Stars join charity Beach Boys song
One Direction, Kylie Minogue and Pharrell Williams are among the stars who have collaborated on a charity version of Beach Boys hit God Only Knows.
The BBC played the track across many of its networks simultaneously to launch the new version of the classic which appeared on the group's 1966 Pet Sounds album.
Others who have taken part in the new recording - with a promo filmed at London's Alexandra Palace - include Coldplay's Chris Martin, chart-topper Sam Smith, Dave Grohl from Foo Fighters, with BBC Proms presenter Katie Derham on violin.
The track brought together networks such as BBC One, Radio 1, Radio 4 and the World Service, which all played the track to mark the official launch of BBC Music, a new brand for the corporation which unites the many music services and initiatives.
Beach Boy Brian Wilson, who wrote the song, delivers the final line and he is also joined in the new version by Queen guitarist Brian May, violinist Nicola Benedetti, Sir Elton John, Jake Bugg and Emeli Sande.
Brian said: " All of the artists did such a beautiful job I can't thank them enough. I'm just honoured that God Only Knows was chosen. God Only Knows is a very special song. An extremely spiritual song and one of the best I've ever written."
The song, for which the artists are performing under the name The Impossible Orchestra, features many of the acts taking a line each, just as on a celebrated recording of Lou Reed's Perfect Day in 1997.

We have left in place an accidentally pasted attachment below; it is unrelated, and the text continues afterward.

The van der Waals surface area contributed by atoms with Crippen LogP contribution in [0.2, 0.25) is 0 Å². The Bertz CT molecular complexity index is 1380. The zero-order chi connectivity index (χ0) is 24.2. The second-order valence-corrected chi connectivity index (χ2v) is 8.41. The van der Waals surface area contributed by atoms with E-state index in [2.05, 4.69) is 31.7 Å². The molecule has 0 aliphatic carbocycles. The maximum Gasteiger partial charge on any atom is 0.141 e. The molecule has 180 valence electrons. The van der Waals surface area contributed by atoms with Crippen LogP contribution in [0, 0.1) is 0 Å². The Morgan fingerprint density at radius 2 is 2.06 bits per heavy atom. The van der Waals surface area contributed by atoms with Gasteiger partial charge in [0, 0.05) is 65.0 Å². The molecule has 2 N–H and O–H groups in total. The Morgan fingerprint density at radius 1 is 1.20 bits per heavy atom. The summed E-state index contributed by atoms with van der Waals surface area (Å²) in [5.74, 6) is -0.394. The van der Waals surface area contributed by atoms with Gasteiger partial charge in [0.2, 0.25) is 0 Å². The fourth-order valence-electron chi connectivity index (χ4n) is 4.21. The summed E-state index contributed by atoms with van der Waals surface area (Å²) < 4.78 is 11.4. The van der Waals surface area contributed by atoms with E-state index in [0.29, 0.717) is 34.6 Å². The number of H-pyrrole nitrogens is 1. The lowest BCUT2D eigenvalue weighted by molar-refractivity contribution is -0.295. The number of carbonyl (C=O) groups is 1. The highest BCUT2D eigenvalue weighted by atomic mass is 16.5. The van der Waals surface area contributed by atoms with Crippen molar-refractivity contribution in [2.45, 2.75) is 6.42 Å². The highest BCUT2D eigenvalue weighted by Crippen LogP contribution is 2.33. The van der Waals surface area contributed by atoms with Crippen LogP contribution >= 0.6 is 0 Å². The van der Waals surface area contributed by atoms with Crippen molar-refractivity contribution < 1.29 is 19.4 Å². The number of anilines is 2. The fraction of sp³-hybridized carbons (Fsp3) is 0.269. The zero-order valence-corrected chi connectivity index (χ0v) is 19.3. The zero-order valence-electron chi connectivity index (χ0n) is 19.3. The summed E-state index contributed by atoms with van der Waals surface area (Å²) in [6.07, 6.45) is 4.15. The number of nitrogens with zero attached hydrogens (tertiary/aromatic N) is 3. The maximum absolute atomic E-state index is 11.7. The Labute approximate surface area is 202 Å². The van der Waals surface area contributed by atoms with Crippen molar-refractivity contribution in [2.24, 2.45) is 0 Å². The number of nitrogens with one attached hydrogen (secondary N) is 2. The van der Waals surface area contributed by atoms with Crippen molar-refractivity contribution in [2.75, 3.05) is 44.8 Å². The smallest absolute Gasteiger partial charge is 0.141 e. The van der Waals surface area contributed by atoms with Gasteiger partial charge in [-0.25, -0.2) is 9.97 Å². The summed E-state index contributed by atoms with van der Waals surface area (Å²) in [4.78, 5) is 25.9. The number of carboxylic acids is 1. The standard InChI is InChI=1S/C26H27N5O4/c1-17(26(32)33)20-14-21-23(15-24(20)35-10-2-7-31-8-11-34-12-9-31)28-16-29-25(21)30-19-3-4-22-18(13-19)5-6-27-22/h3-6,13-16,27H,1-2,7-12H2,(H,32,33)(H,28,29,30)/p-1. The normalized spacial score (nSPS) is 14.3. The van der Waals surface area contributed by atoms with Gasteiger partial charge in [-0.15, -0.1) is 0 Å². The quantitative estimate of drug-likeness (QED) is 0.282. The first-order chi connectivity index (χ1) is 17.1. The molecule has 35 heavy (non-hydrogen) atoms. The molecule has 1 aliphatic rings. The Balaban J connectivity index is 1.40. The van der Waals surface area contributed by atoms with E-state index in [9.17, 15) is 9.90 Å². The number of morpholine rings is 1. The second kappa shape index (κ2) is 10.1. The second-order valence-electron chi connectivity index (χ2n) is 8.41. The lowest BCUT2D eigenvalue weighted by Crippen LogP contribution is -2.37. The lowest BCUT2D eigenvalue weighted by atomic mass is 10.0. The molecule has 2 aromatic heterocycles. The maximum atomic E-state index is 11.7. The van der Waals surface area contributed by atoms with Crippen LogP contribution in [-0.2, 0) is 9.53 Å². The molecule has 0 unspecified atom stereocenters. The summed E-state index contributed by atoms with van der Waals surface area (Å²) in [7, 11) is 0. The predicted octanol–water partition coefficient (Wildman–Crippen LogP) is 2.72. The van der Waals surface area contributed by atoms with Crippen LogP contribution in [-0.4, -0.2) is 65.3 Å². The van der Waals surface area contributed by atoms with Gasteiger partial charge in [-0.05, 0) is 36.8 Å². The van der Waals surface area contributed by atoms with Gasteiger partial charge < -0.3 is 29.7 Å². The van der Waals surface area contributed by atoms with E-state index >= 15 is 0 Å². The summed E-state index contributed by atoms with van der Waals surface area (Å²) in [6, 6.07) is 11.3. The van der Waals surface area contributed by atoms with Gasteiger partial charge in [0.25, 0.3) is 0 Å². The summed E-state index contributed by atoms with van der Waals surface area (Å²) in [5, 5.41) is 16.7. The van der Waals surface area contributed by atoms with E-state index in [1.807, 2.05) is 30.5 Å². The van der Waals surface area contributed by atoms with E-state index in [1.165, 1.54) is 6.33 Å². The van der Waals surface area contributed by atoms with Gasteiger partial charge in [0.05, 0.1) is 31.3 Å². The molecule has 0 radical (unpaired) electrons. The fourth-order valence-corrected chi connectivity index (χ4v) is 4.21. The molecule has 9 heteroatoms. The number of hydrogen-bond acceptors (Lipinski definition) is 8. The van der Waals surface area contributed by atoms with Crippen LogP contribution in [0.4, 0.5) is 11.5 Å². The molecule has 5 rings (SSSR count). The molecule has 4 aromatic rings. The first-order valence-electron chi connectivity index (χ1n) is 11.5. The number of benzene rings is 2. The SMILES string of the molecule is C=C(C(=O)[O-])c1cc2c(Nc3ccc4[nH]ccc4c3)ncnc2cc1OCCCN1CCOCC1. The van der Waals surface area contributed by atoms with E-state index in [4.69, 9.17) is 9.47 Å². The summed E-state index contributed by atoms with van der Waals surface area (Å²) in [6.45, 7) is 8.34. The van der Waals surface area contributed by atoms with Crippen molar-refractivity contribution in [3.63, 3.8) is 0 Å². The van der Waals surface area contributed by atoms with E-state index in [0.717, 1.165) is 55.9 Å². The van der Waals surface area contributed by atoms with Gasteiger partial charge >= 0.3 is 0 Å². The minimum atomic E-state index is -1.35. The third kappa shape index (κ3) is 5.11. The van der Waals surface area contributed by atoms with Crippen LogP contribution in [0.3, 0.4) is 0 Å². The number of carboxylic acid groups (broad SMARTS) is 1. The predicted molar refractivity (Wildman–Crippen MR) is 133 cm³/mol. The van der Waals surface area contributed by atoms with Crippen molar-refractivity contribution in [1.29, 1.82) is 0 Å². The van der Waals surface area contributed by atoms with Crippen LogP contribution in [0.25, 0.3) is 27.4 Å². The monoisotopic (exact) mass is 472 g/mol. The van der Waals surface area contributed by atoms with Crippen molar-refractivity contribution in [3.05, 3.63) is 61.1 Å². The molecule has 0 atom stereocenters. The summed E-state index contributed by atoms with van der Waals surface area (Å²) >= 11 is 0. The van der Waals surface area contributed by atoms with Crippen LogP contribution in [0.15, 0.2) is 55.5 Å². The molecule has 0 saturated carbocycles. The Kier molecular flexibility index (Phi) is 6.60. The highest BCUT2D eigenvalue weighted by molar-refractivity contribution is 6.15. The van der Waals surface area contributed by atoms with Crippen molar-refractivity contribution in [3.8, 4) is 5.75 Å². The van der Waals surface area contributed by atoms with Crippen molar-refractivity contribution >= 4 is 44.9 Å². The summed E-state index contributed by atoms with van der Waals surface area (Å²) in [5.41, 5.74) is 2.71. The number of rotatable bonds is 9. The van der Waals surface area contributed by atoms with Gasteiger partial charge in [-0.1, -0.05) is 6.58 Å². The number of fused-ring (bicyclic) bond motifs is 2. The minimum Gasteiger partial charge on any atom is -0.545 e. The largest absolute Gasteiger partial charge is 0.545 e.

The song is being made available to download from midnight, in aid of BBC Children In Need.
Bob Shennan, the director of BBC Music, said: "With the 80-piece BBC Concert Orchestra at its heart and comprising an array of iconic music stars, from a wide range of musical genres, this 'impossible' orchestra is a celebration of all the talent, diversity and musical passion found every single day throughout the BBC."
The BBC said its new brand launch amounted to its strongest commitment to music in 30 years.
Alexandra Palace was chosen as it was the home of the first BBC broadcast more than 90 years ago.
The track's producer, Ethan Johns, said: "To make so much diversity work within one piece of music was quite a challenge.
"I feel like I've taken a 1,000-piece puzzle and just thrown it in the air. I'm standing there trying to grab them as they come down and put them into place."